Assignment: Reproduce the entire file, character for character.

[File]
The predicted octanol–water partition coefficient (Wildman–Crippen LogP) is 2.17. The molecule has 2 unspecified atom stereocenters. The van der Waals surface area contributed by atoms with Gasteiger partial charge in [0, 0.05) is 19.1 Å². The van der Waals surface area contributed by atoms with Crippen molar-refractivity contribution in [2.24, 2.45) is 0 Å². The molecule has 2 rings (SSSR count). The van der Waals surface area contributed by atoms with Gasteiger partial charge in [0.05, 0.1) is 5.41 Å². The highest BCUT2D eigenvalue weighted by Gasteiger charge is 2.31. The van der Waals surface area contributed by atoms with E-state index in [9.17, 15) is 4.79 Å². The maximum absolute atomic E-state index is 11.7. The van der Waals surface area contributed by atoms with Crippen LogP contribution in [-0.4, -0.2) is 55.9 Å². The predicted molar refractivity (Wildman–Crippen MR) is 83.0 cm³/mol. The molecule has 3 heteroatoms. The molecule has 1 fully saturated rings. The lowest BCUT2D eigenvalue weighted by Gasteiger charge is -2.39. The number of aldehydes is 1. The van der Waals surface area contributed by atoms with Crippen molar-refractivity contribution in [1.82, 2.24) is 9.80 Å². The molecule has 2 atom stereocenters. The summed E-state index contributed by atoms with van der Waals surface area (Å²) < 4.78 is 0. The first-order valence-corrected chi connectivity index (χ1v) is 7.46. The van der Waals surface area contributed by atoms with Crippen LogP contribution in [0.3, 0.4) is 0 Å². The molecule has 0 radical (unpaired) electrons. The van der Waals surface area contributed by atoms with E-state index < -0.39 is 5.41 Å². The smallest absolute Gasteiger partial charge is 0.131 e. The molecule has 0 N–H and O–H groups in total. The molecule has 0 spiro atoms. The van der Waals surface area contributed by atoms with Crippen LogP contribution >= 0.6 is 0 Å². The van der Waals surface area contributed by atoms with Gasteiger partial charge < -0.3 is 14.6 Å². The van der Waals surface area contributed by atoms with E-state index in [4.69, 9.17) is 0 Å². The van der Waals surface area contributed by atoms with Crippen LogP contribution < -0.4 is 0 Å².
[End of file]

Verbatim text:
The predicted octanol–water partition coefficient (Wildman–Crippen LogP) is 2.17. The molecule has 2 unspecified atom stereocenters. The van der Waals surface area contributed by atoms with Gasteiger partial charge in [0, 0.05) is 19.1 Å². The van der Waals surface area contributed by atoms with Crippen molar-refractivity contribution in [2.24, 2.45) is 0 Å². The molecule has 2 rings (SSSR count). The van der Waals surface area contributed by atoms with Gasteiger partial charge in [0.05, 0.1) is 5.41 Å². The highest BCUT2D eigenvalue weighted by Gasteiger charge is 2.31. The van der Waals surface area contributed by atoms with E-state index in [9.17, 15) is 4.79 Å². The maximum absolute atomic E-state index is 11.7. The van der Waals surface area contributed by atoms with Crippen LogP contribution in [-0.4, -0.2) is 55.9 Å². The predicted molar refractivity (Wildman–Crippen MR) is 83.0 cm³/mol. The molecule has 3 heteroatoms. The molecule has 1 fully saturated rings. The lowest BCUT2D eigenvalue weighted by Gasteiger charge is -2.39. The number of aldehydes is 1. The van der Waals surface area contributed by atoms with Crippen molar-refractivity contribution in [1.82, 2.24) is 9.80 Å². The molecule has 2 atom stereocenters. The summed E-state index contributed by atoms with van der Waals surface area (Å²) < 4.78 is 0. The first-order valence-corrected chi connectivity index (χ1v) is 7.46. The van der Waals surface area contributed by atoms with Crippen LogP contribution in [0.3, 0.4) is 0 Å². The molecule has 0 radical (unpaired) electrons. The van der Waals surface area contributed by atoms with E-state index < -0.39 is 5.41 Å². The smallest absolute Gasteiger partial charge is 0.131 e. The molecule has 0 N–H and O–H groups in total. The molecule has 0 spiro atoms. The van der Waals surface area contributed by atoms with Crippen LogP contribution >= 0.6 is 0 Å². The van der Waals surface area contributed by atoms with Gasteiger partial charge < -0.3 is 14.6 Å². The van der Waals surface area contributed by atoms with E-state index in [4.69, 9.17) is 0 Å². The van der Waals surface area contributed by atoms with Crippen LogP contribution < -0.4 is 0 Å².